[Coral-List] translocation of corals

Naveen Namboodiri naveen_cas at yahoo.co.in
Fri Jun 3 13:41:57 EDT 2005

Dear All,

I had very recently joined an e-group concerned about
the Andaman and Nicobar Islands and found the
following message posted there. 

“ Can some of our ecologist and marine biologist
friends on the group tell us what they think of the
news item below. What are other experiences from
around the world? Does this kind of thing actually

Coral translocation in Gulf of Kutch MNP

In a first of its kind experiment for India, marine
biologists have relocated
over 300 coral formations in the Gulf of Kutch to
safer locations to protect
them from the risk of oil pipelines being laid by
Essar Oil. The National
Institute of Oceanography (NIO) has translocated over
20 species of corals
within the marine national park, situated 60 kms off
the coast of Jamnagar
district, a hub for oil refineries. A team of nine
marine biologists from INO
worked on the project for over four months

To prevent potential danger from crude oil pipelines,
sedimentation and
tourists, the corals have been picked up from the
inter-tidal area and relocated
in Narara, just one kilometre away from the original
location. The 2nd step will
involve moving some of the species 2-3 kms away from
their original location.

The project is being funded by Essar, which plans to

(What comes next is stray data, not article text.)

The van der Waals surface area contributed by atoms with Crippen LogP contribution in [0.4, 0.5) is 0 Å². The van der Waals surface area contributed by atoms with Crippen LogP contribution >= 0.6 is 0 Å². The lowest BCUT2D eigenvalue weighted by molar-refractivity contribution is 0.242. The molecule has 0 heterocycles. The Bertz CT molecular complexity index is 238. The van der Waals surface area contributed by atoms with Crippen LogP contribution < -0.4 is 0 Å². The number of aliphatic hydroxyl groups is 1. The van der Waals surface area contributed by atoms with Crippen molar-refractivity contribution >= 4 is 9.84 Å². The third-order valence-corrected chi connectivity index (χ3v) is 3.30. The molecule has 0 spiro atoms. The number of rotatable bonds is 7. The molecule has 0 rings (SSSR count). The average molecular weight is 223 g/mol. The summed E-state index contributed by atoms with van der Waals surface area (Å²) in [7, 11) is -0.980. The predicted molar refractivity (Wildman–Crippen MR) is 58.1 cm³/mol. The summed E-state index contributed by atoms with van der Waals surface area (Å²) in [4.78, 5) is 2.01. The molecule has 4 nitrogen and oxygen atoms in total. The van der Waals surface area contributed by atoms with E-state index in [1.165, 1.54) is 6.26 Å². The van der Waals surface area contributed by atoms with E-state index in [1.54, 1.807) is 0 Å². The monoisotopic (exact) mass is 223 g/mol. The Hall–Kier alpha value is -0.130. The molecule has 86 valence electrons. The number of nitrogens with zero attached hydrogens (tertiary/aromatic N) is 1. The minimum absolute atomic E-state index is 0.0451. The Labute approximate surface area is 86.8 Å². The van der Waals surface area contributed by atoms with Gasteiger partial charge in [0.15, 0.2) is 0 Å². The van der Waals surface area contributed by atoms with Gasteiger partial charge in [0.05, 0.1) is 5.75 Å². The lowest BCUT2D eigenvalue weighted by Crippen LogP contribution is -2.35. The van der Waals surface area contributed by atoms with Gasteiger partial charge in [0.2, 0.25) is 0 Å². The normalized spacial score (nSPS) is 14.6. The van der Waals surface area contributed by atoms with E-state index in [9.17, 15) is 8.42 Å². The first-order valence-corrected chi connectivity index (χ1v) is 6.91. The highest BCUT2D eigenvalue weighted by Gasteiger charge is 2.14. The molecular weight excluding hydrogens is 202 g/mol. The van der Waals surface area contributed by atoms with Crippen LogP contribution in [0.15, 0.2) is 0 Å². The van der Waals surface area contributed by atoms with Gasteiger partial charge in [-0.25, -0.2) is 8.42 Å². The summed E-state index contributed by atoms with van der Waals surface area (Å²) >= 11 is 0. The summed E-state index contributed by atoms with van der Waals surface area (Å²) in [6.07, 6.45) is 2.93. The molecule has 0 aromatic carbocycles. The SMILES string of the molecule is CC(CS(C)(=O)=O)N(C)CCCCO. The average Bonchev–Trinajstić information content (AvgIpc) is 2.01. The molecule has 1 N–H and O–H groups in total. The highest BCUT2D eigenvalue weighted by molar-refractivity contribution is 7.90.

set up an oil refinery here.
During surveys conducted for the laying of the
pipelines in the Gulf the Forest
Department says, it realised that the corals could be
destroyed. In response the
company has agreed to finance the project of
relocating the corals.

The NIO team has said that the challenge before them
was not just to move the
corals but to find a safer location with the same
ecological condition. The
translocated corals have been tagged using acrylic for
monitoring their growth
in the new location

Source: 'Good news: Experts find safer home for
corals', The Indian Express,
08/04/05. “

There were both supportive and contrary remarks. I am
quoting one of the contrary remarks, which I felt is
possibly right. 

“Conservationists, however are dubious with this
translocation measure and reckon that it will
adversely affect marine ecology on the whole,
displacing all the species directly and indirectly
dependent on these corals. Corals serve as a breeding
ground and shelter for over half the marine species in
the waters. Other repercussions need to be considered.
Authorities need to take into account the livelihood
of the fishermen and the depleting fish stock.
Translocation is not a long-term solution and the
number of times corals will have to be relocated each
time another industry is set up.”

As mentioned in the remarks, a coral reef represents
not only the corals, but also the entire population of
associated organisms, each one of which has a separate
role in the environment. How would the translocation
program deal with the challenge of creating a similar
ecosystem with all its intricacies?

Any comments on this aspect is welcome and if the
technique is ecologically feasible, it certainly would
be a great respite to many of the reef ecosystems
subject to grave danger of being wiped out by such
development activities.

Thanks and Regs,

Naveen Namboodiri,

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